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A statement made by a suspect while under the effects of medication would not be admissible in a criminal proceeding against that individual IF there is evidence that the medication impaired the individual's thinking. The court must consider the defendant's physical and mental state and any substances that effect the individual's free will in confessing.
The Fourteenth Amendment to the United States Constitution and Article I, sections 7 and 15 of the California Constitution bar the use of involuntary confessions against a criminal defendant. For a confession to be voluntary it must be “the product of a rational intellect and a free will.” If the effect of the medication is to impair the intellect and free will then the statement is not voluntarily given.
Here are a couple cases for you to get started with:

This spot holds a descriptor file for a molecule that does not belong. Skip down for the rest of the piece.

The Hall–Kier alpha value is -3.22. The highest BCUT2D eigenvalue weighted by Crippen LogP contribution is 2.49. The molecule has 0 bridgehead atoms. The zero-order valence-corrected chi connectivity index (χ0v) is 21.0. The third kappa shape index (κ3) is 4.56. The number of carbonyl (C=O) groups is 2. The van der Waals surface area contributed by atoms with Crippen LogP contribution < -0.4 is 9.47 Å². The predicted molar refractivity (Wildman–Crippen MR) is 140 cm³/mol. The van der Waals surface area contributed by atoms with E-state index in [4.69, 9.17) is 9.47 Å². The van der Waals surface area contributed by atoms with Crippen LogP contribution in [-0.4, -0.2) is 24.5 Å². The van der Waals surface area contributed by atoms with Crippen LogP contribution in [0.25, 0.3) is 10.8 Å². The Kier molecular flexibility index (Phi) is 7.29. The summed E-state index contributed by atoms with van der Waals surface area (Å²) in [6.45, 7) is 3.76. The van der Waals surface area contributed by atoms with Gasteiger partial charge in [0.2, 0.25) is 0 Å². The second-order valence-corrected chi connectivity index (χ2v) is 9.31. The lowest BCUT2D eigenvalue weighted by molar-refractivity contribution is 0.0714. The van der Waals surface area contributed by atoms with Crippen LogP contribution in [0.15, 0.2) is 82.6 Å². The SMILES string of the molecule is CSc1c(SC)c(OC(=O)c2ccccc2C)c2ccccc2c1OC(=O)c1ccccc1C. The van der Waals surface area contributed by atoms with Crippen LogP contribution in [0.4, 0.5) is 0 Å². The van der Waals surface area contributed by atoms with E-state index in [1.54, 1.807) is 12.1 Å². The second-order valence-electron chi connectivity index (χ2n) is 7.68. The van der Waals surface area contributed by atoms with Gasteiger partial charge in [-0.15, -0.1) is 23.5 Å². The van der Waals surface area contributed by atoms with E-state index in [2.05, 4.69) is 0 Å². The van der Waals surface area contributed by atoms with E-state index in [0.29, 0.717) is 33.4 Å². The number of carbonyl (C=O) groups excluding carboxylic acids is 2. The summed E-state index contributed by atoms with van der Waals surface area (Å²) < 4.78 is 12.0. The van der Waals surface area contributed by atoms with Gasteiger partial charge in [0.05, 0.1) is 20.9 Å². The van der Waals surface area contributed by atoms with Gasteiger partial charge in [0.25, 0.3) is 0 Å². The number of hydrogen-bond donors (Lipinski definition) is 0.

Jackson v. Denno (1964) 378 U.S.368, 385-386, People v. Benson (1990) 52 Cal.3d 754, 778.
Townsend v. Sain, 372 U.S. 293 (1963) (suspect was administered drug with properties of ''truth serum'' to relieve withdrawal pains of narcotics addiction, although police probably were not aware of drug's side effects).
Here are some additional resources that may help:
The remedy is to file a Motion to Suppress the statement (also known as a Motion in Limine). This is filed prior to the trial. An affidavit from a physician describing the effects of the medication would be used in support of the Motion.
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